Despite the interpretative problems, this artwork can be considered as an absolute masterpiece for its pleasant landscape and vibrant atmosphere influenced by Leonardo and Dürer's works: the general composition and the variety of tones result as profoundly poetic and harmonic artwork. The lightning creates a forceful effect, making the scene look like a snapshot of nature.
The work is almost certainly dated between 1502 and 1503 and definitely not after 1505. In 1530 it was referred as “a canvas with landscape and tempest, with a gypsy woman and soldier, made by Zorzi de Castelfranco” in the house of Gabriele Vendramin, who probably commissioned the work.
After several owners, the city of Venice acquired the work from Prince Giovannelli in 1932.
Crowe J.A. – Cavalcaselle G. B., A History of Painting in North Italy, a cura di T. Borenius, I-III, London 1912, III, p. 19;
Venturi L., Giorgione e il giorgionismo, Milano 1913, pp. 82-87, 353;
Ferriguto A., La fisica della Rinascenza ed il “soggetto” di un capolavoro. (A proposito di recenti interpretazioni), in “Nuova Rivista Storica”, X, fasc. VI, 1926, pp. 521-537;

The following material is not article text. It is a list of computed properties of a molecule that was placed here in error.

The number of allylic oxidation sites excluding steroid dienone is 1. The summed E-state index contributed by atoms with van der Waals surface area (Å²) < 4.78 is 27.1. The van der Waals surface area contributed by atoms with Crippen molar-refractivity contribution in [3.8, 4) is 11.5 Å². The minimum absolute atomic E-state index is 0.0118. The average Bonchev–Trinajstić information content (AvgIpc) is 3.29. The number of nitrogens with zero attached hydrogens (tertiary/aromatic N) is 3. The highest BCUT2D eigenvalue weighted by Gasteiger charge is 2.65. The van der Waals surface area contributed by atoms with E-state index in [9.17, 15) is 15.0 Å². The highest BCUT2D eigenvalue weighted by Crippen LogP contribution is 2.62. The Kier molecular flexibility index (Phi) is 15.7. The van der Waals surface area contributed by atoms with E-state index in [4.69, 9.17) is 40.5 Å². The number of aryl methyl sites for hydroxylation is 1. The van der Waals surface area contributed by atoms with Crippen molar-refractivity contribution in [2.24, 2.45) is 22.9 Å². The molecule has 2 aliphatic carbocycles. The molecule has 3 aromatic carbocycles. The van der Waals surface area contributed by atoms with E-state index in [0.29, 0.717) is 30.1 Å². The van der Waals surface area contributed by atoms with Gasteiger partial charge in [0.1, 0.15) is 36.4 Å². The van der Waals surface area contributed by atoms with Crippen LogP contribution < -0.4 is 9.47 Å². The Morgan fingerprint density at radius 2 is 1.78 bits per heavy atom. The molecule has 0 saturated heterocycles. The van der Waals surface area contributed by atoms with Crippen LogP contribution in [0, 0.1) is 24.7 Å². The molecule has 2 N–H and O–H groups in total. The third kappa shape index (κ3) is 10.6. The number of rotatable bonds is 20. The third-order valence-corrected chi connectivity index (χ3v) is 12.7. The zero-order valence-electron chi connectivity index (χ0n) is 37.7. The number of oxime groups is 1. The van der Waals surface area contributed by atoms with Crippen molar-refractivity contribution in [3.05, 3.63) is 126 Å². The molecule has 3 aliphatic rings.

Ferriguto A., Ancora dei soggetti di Giorgione (ombre nei sottoquadri, stemmi nella “Tempesta”), in “Atti del Reale Istituto Veneto di Scienze, Lettere ed Arti”, CII, parte II, 1942-1943, pp. 403-418;
Calvesi M., La Tempesta di Giorgione come Ritrovamento di Mosè, in “Commentari”, XIII, III-IV, 1962, pp. 226-255;
Calvesi M., La “morte di bacio”. Saggio sull’ermetismo di Giorgione, in “Storia dell’Arte”, 1970, 7-8, pp. 179-233;
Settis S., La “Tempesta” interpretata. Giorgione, i committenti, il soggetto, Torino 1978;
Lettieri D., Traditions for Giorgione’s Tempesta, I-II, Ph. D. Diss., Yale University, 1985;
Nepi Scirè G., Giorgione. “La Tempesta”, in “Quaderni della Soprintendenza ai Beni Artistici e Storici di Venezia”, 13 (Restauri alle Gallerie dell’Accademia), Venezia 1987, pp. 8-21;